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Review: 'VARDA, JAMES'
'The River And The Stars'   

-  Label: 'Sweet Things Records'
-  Genre: 'Folk' -  Release Date: '3rd June 2013'

Our Rating:
With just three albums in 25 years, James Varda is like The Blue Nile of folk.

His debut, Hunger, produced by John Leckie and recorded in Roy Harper's Lincolnshire studio, was released way back in 1988.

Even though that record was well received, it took him 15 years to come up with a follow up: In The Valley. Again, good reviews didn't tempt him to adopt a higher profile or to rush to release a new collection.

After another gap of seven years, this new album begins, appropriately enough, with the lines These times call for brevity".

The ten new songs were mainly written in East Bergholt and, in the sleeve notes, Varda expresses the hope that some of the beauty of the landscapes comes through in the music and there's no question that it does. The cover art and photographs in the booklet are from this part of the Dedham Vale.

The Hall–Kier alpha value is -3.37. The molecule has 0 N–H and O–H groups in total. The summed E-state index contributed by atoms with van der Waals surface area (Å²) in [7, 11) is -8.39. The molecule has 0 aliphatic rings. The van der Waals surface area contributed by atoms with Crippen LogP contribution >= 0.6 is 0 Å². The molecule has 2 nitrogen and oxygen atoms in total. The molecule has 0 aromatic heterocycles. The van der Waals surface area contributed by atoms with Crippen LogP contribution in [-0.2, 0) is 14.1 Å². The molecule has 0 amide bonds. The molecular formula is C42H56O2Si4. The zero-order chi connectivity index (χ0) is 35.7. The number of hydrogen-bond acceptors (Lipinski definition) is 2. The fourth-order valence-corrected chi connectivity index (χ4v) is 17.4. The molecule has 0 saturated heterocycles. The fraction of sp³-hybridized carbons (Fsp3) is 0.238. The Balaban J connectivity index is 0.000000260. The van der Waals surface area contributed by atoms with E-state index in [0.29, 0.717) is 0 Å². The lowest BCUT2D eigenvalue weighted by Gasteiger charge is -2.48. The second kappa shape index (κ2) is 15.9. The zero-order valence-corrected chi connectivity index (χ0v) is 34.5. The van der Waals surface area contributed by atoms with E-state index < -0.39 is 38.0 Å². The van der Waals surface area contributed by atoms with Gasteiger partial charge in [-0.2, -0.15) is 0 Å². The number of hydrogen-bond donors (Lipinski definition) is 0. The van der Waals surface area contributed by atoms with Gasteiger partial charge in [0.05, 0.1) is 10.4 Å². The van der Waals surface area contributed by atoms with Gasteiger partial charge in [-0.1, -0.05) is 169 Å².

These are hymns to a quiet, reflective life; love songs that also evoke a strong spiritual connection with nature.

The album title and songs like Along The River and Seven Days Rain make the direct link between feelings and the rural setting. The mood is reflective yet affirmative.

These beautifully crafted songs are poetic reflections of a man in tune with the seasons who has rejected the rat race and can now be found walking the dogs in the woods or by the river, taking time to notice a kestrel on a post, the call of a barn owl or the mist on the fields.

Comparisons have been made to Nick Drake or Roy Harper but although he takes inspiration from a pastoral setting he doesn't really sound like either. On The Well, he sounds more like George Harrison than a traditional folk singer.

Varda is assisted by a small troupe of musicians. These Times is the most band-orientated tune but all are built around simple voice and acoustic guitar arrangements. The lyrical The Path Is Growing Deep , featuring delicate backing vocals from Laura Jane Davies, is my personal favourite.

By now it is clear that James Varda is someone who prefers to stay out of the limelight but the high quality of his songs should ensure that he continues to build on his loyal, and patient, fan base.

James Varda's website
  author: Martin Raybould

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VARDA, JAMES - The River And The Stars
VARDA, JAMES - The River And The Stars